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Your emotions affect your learning more than you might think

happy student
Sadly, happiness might not be the key to successful learning. Source: Shutterstock.com

If you were to make your guesses for which emotions positively affect your learning, the chances are you would say happiness.

Well, you would be wrong.

Recent research has shown students who are feeling down are more receptive to learning.

Researchers split 160 adults into two control groups. The groups either watched a clip from a comedy show or a scene from a sad film.

The participants then took a comprehension test after reading a passage about polar bear survival in the Artic. Those in the ‘happy’ group were significantly worse at answering ‘sophisticated’ questions, such as deducing information from the text which was not specifically written, than the ‘sad’ group.

You could deduct more about this polar bear from this GIF if you were sad. Source: GIPHY.

However, while emotions appeared to impact more complicated answers, they had little effect on recalling facts and details of the story. Both groups scored similarly on more basic-level questions.

This experiment was then repeated with nearly 600 participants to check its reliability. Once again, the ‘sad’ group outperformed the ‘happy’ people significantly.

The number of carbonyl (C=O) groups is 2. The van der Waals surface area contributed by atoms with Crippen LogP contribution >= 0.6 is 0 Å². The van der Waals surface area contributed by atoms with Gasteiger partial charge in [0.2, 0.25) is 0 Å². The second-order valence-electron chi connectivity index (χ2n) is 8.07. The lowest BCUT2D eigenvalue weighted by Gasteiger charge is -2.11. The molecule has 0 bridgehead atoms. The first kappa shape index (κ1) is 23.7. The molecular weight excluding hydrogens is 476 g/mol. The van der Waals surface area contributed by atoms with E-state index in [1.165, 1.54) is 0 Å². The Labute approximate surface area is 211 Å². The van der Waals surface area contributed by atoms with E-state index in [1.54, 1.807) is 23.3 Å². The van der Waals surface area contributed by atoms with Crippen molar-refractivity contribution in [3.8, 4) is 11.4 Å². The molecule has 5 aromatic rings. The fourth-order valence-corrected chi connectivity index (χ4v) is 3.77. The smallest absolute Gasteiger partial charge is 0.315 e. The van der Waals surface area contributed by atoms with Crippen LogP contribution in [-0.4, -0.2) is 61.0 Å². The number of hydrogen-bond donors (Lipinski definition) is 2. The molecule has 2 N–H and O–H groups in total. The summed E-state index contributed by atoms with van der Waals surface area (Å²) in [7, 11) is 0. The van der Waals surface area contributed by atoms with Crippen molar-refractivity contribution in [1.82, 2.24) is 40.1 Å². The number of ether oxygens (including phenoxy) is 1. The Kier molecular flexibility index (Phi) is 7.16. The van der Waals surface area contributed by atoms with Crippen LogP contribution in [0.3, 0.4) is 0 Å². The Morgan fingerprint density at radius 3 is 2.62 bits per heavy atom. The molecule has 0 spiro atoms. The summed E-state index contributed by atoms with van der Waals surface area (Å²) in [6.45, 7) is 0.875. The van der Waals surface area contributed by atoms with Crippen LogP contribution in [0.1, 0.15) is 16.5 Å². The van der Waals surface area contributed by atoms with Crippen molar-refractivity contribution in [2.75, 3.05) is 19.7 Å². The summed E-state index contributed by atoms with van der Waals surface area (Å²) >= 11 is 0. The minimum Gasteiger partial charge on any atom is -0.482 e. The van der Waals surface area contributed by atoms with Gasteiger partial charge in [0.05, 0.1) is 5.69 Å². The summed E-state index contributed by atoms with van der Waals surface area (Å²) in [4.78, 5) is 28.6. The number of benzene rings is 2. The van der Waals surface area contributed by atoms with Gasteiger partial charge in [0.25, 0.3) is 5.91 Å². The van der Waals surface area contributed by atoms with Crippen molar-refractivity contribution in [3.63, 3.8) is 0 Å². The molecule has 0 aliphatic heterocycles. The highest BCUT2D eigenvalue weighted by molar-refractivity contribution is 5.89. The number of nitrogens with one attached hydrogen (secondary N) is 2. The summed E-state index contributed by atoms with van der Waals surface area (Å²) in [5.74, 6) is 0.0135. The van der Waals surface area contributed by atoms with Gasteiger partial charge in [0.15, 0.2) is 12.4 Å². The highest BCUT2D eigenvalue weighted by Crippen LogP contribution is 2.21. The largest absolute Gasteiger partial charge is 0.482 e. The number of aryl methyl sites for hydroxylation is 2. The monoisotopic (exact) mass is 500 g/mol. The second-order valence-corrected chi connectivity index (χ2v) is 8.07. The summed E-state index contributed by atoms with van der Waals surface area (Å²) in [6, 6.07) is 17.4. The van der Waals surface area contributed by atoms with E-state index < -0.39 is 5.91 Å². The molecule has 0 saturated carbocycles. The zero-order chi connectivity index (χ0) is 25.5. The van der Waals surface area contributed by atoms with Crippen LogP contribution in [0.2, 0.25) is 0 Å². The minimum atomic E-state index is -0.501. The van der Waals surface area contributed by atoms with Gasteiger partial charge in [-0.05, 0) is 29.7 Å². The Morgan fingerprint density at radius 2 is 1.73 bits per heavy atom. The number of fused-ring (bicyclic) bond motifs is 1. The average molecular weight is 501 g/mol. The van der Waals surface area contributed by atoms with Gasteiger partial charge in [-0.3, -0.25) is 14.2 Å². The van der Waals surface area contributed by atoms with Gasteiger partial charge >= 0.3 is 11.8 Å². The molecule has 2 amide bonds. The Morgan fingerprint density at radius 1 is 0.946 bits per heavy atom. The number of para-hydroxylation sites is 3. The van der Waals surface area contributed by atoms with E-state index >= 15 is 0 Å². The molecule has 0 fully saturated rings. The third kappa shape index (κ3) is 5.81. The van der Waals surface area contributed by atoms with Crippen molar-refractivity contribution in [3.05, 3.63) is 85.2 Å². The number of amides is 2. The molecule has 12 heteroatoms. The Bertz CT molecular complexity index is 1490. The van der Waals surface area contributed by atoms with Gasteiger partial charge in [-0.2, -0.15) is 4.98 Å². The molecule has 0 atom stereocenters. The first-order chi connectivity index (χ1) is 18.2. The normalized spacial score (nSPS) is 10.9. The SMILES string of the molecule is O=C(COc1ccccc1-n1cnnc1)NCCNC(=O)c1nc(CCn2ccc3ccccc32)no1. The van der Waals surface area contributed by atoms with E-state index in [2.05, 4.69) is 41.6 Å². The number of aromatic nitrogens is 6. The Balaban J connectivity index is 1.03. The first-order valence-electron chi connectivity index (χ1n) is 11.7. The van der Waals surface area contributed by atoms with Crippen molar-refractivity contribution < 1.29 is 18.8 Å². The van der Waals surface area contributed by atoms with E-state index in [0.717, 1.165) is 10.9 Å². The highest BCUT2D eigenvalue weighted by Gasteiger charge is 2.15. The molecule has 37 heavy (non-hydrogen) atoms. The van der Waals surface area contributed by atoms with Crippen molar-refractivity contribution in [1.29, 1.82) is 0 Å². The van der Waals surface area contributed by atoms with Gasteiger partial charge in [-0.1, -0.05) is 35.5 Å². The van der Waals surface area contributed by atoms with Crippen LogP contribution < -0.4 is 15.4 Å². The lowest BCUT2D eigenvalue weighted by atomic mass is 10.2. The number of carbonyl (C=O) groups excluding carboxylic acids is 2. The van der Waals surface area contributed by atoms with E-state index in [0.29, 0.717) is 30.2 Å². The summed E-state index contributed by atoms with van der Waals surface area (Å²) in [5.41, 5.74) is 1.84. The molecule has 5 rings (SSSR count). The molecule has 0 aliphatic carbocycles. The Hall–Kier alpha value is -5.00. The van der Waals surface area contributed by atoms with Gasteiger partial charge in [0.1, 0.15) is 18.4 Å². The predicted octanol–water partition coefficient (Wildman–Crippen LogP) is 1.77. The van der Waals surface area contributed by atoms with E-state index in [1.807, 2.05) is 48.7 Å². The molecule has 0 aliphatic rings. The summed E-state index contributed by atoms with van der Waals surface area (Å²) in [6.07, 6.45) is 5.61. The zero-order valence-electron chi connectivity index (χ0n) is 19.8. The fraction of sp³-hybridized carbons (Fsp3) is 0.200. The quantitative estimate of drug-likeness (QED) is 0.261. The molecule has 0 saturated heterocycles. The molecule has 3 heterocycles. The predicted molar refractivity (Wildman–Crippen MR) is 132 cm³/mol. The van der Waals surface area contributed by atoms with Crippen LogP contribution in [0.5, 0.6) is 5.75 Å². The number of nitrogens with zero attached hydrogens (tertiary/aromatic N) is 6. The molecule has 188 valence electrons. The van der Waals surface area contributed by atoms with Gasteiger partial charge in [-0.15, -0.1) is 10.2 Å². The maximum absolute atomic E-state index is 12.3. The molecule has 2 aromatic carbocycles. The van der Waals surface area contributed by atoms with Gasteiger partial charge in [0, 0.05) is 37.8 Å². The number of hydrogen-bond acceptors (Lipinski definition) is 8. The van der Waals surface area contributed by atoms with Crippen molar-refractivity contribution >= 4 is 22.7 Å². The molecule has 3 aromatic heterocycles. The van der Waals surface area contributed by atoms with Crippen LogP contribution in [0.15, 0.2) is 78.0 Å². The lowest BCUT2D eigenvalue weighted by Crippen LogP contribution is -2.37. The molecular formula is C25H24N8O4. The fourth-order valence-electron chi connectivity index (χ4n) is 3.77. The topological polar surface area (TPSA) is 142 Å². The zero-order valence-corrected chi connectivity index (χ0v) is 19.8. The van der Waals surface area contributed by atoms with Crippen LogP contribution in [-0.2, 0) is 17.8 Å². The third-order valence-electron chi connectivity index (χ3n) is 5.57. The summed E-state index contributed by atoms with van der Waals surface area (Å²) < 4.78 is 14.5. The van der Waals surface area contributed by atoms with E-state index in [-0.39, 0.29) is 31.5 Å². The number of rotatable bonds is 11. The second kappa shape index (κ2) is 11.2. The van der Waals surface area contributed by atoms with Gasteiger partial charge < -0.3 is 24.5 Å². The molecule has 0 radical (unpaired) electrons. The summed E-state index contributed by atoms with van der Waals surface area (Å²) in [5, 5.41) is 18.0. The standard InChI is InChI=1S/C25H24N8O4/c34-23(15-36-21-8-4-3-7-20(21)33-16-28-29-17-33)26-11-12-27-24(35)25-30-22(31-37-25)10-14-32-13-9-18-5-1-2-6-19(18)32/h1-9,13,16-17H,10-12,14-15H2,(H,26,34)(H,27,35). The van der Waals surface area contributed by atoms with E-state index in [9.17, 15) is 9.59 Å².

“We found that deep learning was better with sadness,” said Caitlin Mills, one of three authors of the study, according to The Hetchinger Report.

“The main implication is, what the student is experiencing is affecting how they learn.”

Mills hopes to conduct more research in order to better understand the effect our emotions have on our learning. Different learning tasks are likely to be conducted successfully with different emotions. For example, while sadness is useful for complicated questions, it might not be so good for engagement in debates.

There is much still to discover in regards to the optimum emotion for different tasks.

Mills’ polar bear study is not the only research which has found cognitive benefits to sadness. In 2016, an Australian study found negative emotions improved memory. And back in 2002, a study found sad people paid more attention to the tiny details than happy people, who looked at the big picture.

This research has promising applications in online learning. As educational software rises in popularity, research into these matters increases.

This software is being developed to tailor learning experiences for each unique student. Personalising content will help alleviate boredom in many students. Software which plays on personal emotions is likely to optimise learning for individuals.

So perhaps being sad isn’t as bad for your learning as you once thought. Still, it is not great for your overall health so it may be best to stick to the happy films anyway.

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